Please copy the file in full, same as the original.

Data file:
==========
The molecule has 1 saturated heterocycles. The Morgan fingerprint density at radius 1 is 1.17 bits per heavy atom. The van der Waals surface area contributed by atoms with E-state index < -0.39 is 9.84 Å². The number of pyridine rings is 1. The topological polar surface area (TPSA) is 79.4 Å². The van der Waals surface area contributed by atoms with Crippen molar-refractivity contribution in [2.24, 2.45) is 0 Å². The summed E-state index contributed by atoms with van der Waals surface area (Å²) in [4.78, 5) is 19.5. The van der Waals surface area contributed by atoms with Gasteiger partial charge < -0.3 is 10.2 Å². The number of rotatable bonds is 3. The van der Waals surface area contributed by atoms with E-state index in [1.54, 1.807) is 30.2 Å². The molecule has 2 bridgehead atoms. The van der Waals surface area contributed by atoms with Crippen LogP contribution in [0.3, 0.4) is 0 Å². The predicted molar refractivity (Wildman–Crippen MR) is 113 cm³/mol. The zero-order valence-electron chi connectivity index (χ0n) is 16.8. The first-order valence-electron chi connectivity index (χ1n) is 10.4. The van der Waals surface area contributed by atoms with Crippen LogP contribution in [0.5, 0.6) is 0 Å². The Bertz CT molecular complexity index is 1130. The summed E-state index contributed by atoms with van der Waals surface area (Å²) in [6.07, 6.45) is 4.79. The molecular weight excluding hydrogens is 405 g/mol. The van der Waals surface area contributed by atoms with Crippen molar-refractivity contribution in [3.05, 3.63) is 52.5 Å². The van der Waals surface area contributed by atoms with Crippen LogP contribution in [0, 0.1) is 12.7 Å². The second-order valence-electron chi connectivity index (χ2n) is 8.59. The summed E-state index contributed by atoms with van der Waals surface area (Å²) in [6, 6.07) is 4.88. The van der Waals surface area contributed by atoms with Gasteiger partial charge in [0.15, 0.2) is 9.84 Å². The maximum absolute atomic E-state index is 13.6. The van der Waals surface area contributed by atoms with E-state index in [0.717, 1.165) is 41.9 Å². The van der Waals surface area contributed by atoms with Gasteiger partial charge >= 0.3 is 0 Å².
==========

The molecule has 1 saturated heterocycles. The Morgan fingerprint density at radius 1 is 1.17 bits per heavy atom. The van der Waals surface area contributed by atoms with E-state index < -0.39 is 9.84 Å². The number of pyridine rings is 1. The topological polar surface area (TPSA) is 79.4 Å². The van der Waals surface area contributed by atoms with Crippen molar-refractivity contribution in [2.24, 2.45) is 0 Å². The summed E-state index contributed by atoms with van der Waals surface area (Å²) in [4.78, 5) is 19.5. The van der Waals surface area contributed by atoms with Gasteiger partial charge < -0.3 is 10.2 Å². The number of rotatable bonds is 3. The van der Waals surface area contributed by atoms with E-state index in [1.54, 1.807) is 30.2 Å². The molecule has 2 bridgehead atoms. The van der Waals surface area contributed by atoms with Crippen LogP contribution in [0.3, 0.4) is 0 Å². The predicted molar refractivity (Wildman–Crippen MR) is 113 cm³/mol. The zero-order valence-electron chi connectivity index (χ0n) is 16.8. The first-order valence-electron chi connectivity index (χ1n) is 10.4. The van der Waals surface area contributed by atoms with Crippen LogP contribution in [0.5, 0.6) is 0 Å². The Bertz CT molecular complexity index is 1130. The summed E-state index contributed by atoms with van der Waals surface area (Å²) in [6.07, 6.45) is 4.79. The molecular weight excluding hydrogens is 405 g/mol. The van der Waals surface area contributed by atoms with Crippen molar-refractivity contribution in [3.05, 3.63) is 52.5 Å². The van der Waals surface area contributed by atoms with Crippen LogP contribution in [0, 0.1) is 12.7 Å². The second-order valence-electron chi connectivity index (χ2n) is 8.59. The summed E-state index contributed by atoms with van der Waals surface area (Å²) in [6, 6.07) is 4.88. The van der Waals surface area contributed by atoms with Gasteiger partial charge in [0.15, 0.2) is 9.84 Å². The maximum absolute atomic E-state index is 13.6. The van der Waals surface area contributed by atoms with E-state index in [0.717, 1.165) is 41.9 Å². The van der Waals surface area contributed by atoms with Gasteiger partial charge >= 0.3 is 0 Å².